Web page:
<p>An evidence describes the source of an annotation, e.g. an experiment that has been published in the scientific literature, an orthologous protein, a record from another database, etc.</p>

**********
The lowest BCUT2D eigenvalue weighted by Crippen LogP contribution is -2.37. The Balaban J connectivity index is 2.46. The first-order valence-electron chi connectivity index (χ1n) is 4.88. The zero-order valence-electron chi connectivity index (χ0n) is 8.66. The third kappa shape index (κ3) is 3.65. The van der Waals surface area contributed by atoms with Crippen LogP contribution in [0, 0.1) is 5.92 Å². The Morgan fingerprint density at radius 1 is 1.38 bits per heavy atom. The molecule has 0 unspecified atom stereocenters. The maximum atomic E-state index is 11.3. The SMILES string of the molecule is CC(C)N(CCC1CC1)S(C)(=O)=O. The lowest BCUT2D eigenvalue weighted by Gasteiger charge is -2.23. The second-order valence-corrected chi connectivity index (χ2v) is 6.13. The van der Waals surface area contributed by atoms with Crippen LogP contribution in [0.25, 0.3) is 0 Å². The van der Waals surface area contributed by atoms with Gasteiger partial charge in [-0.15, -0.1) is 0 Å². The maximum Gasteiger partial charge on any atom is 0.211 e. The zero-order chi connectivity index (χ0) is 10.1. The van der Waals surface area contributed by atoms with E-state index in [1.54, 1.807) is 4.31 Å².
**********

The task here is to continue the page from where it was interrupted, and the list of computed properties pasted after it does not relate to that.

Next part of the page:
The nucleolus is a dark, dense, roughly spherical area of fibers and granules in the nucleus. Only plant and animal nuclei contain one or more nucleoli, although some do not. No membrane separates the nucleolus from the nucleoplasm. The nucleolus mediates the ribosomal RNA biogenesis. It is organized from the "nucleolar organizing regions" on a number of different chromosomes which cluster and transcribe ribosomal RNA. These regions are seen as circular areas surrounded by a rim of electron dense filaments, collectively called the pars fibrosa (PF), which are formed from newly transcribed ribosomal RNA. PF then link to proteins and leads to accumulation of ribonucleoprotein particles in the pars granulosa (PG). These particles form the large and small ribosomal subunits which are then transported out of the nuclear pores separately. The pores do not accommodate the assembled ribosomes, therefore, they cannot reenter.